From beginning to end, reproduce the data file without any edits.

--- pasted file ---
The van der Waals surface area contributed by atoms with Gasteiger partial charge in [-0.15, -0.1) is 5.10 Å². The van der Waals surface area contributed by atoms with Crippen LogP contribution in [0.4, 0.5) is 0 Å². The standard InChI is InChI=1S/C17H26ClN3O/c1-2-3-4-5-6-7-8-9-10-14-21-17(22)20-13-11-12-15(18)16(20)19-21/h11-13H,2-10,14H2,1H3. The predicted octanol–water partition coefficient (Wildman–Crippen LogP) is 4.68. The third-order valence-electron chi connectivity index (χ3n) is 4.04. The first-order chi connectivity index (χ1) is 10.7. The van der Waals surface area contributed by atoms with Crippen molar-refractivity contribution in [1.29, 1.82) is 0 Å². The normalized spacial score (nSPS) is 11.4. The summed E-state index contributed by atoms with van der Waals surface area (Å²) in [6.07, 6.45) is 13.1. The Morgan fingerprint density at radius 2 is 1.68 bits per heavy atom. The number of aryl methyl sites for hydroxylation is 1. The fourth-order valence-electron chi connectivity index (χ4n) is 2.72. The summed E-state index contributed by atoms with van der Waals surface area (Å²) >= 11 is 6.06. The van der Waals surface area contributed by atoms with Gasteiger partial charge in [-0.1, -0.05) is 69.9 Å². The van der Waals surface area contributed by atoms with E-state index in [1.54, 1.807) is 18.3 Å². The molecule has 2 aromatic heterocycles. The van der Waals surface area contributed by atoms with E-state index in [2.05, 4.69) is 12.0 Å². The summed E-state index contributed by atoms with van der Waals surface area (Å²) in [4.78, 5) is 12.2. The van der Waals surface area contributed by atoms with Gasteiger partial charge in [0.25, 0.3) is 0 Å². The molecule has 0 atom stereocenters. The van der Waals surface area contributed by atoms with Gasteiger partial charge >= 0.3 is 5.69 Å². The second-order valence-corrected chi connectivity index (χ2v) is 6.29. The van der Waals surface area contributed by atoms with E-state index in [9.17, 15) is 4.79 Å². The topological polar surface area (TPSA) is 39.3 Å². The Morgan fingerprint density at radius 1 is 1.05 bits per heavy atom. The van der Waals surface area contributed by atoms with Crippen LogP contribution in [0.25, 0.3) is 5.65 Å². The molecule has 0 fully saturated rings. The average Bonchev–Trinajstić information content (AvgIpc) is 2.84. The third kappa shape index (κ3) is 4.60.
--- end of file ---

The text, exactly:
The van der Waals surface area contributed by atoms with Gasteiger partial charge in [-0.15, -0.1) is 5.10 Å². The van der Waals surface area contributed by atoms with Crippen LogP contribution in [0.4, 0.5) is 0 Å². The standard InChI is InChI=1S/C17H26ClN3O/c1-2-3-4-5-6-7-8-9-10-14-21-17(22)20-13-11-12-15(18)16(20)19-21/h11-13H,2-10,14H2,1H3. The predicted octanol–water partition coefficient (Wildman–Crippen LogP) is 4.68. The third-order valence-electron chi connectivity index (χ3n) is 4.04. The first-order chi connectivity index (χ1) is 10.7. The van der Waals surface area contributed by atoms with Crippen molar-refractivity contribution in [1.29, 1.82) is 0 Å². The normalized spacial score (nSPS) is 11.4. The summed E-state index contributed by atoms with van der Waals surface area (Å²) in [6.07, 6.45) is 13.1. The Morgan fingerprint density at radius 2 is 1.68 bits per heavy atom. The number of aryl methyl sites for hydroxylation is 1. The fourth-order valence-electron chi connectivity index (χ4n) is 2.72. The summed E-state index contributed by atoms with van der Waals surface area (Å²) >= 11 is 6.06. The van der Waals surface area contributed by atoms with Gasteiger partial charge in [-0.1, -0.05) is 69.9 Å². The van der Waals surface area contributed by atoms with E-state index in [1.54, 1.807) is 18.3 Å². The molecule has 2 aromatic heterocycles. The van der Waals surface area contributed by atoms with E-state index in [2.05, 4.69) is 12.0 Å². The summed E-state index contributed by atoms with van der Waals surface area (Å²) in [4.78, 5) is 12.2. The van der Waals surface area contributed by atoms with Gasteiger partial charge in [0.25, 0.3) is 0 Å². The molecule has 0 atom stereocenters. The van der Waals surface area contributed by atoms with Gasteiger partial charge >= 0.3 is 5.69 Å². The second-order valence-corrected chi connectivity index (χ2v) is 6.29. The van der Waals surface area contributed by atoms with E-state index in [9.17, 15) is 4.79 Å². The topological polar surface area (TPSA) is 39.3 Å². The Morgan fingerprint density at radius 1 is 1.05 bits per heavy atom. The van der Waals surface area contributed by atoms with Crippen LogP contribution in [0.25, 0.3) is 5.65 Å². The molecule has 0 fully saturated rings. The average Bonchev–Trinajstić information content (AvgIpc) is 2.84. The third kappa shape index (κ3) is 4.60.